Mid-February update from Driffield Monitor Farm

As I sit looking out of the window, having eaten my lunch, it is lovely bright sun after a frosty morning.

We have taken the hedgecutter off the tractor and put on the fert spreader, as we shall soon think about putting some urea on our later rape after wheat. I just wanted to give the fert spreader a run up to check all the electric controls where ok after the winter lay up.

In general crops, look well with the first wheat Revelation looking a bit straggly as it looses it older leaves and starts to grow away. The Conversion is a little leggy after vining peas: I am pleased we did not drill it any earlier!

The second wheats look ok now but have suffered with nitrogen being grabbed by all the harvest residue in the seedbed as they were all either min-tilled or strip-tilled.

We are still trying to get on with herbicides, but it is still too wet to travel sensibly as we have had our contractor in this morning but have only done one field and given up again as it is still too wet.

Yesterday we went to the York Monitor Farm meeting as it was all about gypsum and how best to use this often free resource on your soils. It turned out to be a more complex question than I had realised but the speaker did give us a series of questions to look at when deciding which field to apply it to.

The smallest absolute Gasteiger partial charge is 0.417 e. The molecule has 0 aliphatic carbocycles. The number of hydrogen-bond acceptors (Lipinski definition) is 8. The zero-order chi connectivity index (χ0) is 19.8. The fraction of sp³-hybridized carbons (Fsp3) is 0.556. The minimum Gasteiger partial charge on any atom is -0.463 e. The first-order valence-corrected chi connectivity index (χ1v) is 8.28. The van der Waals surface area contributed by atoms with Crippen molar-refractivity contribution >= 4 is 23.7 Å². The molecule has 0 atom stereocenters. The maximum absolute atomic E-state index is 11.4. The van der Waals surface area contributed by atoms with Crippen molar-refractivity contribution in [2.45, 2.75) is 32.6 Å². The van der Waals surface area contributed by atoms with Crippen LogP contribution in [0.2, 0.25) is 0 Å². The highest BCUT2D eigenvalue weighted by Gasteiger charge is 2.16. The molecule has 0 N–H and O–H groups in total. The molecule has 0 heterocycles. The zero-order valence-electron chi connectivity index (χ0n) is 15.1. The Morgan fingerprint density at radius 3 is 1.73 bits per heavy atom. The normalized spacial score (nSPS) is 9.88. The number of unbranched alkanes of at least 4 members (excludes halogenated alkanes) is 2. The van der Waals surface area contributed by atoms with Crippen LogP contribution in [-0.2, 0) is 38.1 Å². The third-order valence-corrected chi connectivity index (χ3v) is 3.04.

I am looking forward to our next Monitor Farm meeting on grain drying, as I have had a challenge this year to get all our wheat down to 14.5 with the RH (relative humidity) we have had down the East coast since September. At one stage we did get our old modulating gas burner out from the old drying system and wired it into one of the new grain stores. This worked ok for air at around 70% RH or below but it soon consumed some gas.

I was amazed at how muck the air RH changes during the day, as I was working close to the unit I kept going and checking the burner as it had not been used for a year or two. As I did so I checked the RH readout on the burners display: as soon as any cloud arrived in the sky the display would start to rise.

The most useful thing I did find out was that if you click on any hour during the day on BBC weather  it opens up giving more details, which include RH of the air so you can try and pick a block of three or four days of good drying weather to start and run your drying fans.

Well, here is hoping for some drier weather as we will soon want to cut our miscanthus.



Philip Meadley farms 250ha near Driffield, approximately four miles from the North Sea coast. In a four-way family partnership, he grows milling wheat, oilseed rape, peas and barley. Phil is particularly interested in soil health, reducing fuel usage, addressing mycotoxins and looking at his whole approach to cultivations. http://cereals.ahdb.org.uk/driffield